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The Actuary The magazine of the Institute & Faculty of Actuaries
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Exploring pension risk

Years of high inflation, good investment
returns, and profits from early leavers during the 1970s and 1980s created an illusion that the ‘standard 60th’ defined benefits (DB) pension scheme was easily affordable. Pensions risks have generally been excluded from an organisation’s general risk management process because the surpluses that emerged from cautious funding previously acted as a buffer to absorb any shortfalls. This is combined with the fact that pension risks are rather specialist in nature.

Increased cost
So, what has changed and why should companies be worried? Increasing life expectancy and a steady fall in long-term interest rates have meant that pension costs have grown in recent years. The result is well known many pension schemes now have insufficient assets to fully cover liabilities in the event of a wind-up. Member security has become a real risk factor.

Layers of legislation
The erosion of benefits of pensioners and early leavers led successive governments to improve benefits through layers of legislation, removing the need for discretionary increases and, as a consequence, the ability to divert the assets available for such increases to offset poor experience. The surpluses generated by the excellent investment returns of the 1980s are now largely gone, leaving many schemes without a buffer to weather the storm of adverse experience. Additionally, during the years of high inflation, few companies seriously considered the prospects of a low-inflation environment and many chose to guarantee pensions once in payment at a rate which is several percentage points above today’s inflation levels. The failure of Equitable Life to reserve for the risk of future low inflation is well publicised; the threat to pension scheme security from excessive levels of guaranteed pension increases goes largely unreported. Ironically, the fear of the 1970s was the exposure to index-linked pensions; the real threat is fixed pension increases in a low inflationary environment.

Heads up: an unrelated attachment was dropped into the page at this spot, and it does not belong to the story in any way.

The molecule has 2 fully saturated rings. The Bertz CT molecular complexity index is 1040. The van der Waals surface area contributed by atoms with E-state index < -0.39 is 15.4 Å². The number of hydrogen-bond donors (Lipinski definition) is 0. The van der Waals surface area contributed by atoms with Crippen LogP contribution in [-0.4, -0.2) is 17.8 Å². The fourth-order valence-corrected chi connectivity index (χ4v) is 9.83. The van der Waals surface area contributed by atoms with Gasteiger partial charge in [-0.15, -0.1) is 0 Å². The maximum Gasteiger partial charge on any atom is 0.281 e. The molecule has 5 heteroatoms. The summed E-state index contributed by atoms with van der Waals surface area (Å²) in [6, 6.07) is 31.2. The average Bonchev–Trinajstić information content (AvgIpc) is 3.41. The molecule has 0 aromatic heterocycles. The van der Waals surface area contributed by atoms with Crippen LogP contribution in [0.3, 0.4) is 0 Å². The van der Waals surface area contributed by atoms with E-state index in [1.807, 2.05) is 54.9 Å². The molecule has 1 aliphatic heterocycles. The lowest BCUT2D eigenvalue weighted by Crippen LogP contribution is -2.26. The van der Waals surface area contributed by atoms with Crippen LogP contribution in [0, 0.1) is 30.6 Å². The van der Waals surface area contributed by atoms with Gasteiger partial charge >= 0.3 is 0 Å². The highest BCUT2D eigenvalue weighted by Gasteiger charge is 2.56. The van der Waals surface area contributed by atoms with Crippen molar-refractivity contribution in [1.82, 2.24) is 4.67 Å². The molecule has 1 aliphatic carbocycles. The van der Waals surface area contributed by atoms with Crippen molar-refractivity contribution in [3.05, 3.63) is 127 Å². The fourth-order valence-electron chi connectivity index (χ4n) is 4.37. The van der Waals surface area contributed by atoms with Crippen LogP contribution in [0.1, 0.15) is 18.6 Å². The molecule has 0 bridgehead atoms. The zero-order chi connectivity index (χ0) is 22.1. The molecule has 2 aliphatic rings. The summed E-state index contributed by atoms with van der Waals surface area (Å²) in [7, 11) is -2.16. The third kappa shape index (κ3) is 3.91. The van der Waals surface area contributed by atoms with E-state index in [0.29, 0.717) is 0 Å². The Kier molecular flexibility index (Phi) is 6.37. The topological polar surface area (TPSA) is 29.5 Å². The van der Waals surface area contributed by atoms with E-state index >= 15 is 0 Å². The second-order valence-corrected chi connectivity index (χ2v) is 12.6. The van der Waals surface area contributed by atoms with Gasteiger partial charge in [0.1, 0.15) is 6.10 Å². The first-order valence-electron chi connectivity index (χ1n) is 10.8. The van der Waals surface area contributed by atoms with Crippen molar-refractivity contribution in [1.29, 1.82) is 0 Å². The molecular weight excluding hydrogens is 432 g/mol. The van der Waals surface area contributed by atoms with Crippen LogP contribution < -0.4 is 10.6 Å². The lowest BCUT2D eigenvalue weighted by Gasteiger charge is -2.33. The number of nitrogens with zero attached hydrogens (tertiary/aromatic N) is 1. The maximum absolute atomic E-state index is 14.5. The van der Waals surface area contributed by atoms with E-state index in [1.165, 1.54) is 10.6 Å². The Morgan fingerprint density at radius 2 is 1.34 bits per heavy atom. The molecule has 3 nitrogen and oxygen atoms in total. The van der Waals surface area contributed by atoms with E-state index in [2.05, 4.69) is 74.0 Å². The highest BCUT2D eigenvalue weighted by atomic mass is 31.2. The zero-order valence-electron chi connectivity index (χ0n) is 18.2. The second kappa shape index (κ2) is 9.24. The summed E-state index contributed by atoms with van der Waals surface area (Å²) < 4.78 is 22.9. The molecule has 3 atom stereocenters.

Greater transparency
Against this background is the government’s call for greater transparency, both for scheme funding and within company accounts through FRS17. As a consequence, the company’s risk exposure will be far more visible to investors, analysts, and scheme members.
Negative impact
Pension risk can have a negative impact both on the employer and on the employee, the two being inextricably linked. If the company were to concentrate solely on shareholders’ interests, the optimal strategy would be to terminate the pension scheme and use the money elsewhere in the business. However, most employees expect a decent pension scheme, and not providing one would make it difficult to attract and retain key talent. The value savings from eliminating pension provision have to be set against the attrition of shareholder value if the company is prevented from achieving its business strategy and objectives through poor recruitment and retention. Furthermore, if the company accepts high risk levels within the pension scheme, this decreases member security, ie some of the company risk rubs off on the members. Switching from DB to defined contribution (DC) transfers most of the risks to the member, but it also improves member security; DB schemes continue to be higher risk to members on company sale or scheme wind-up.

Managing pension risk
So, how can these risks be controlled? As with any risk management programme, there are essentially three steps to consider: identification, quantification, and treatment.
To identify and prioritise the main sources of risk, a full pension risk audit can be undertaken. The analysis should cover both employer and member-borne risks.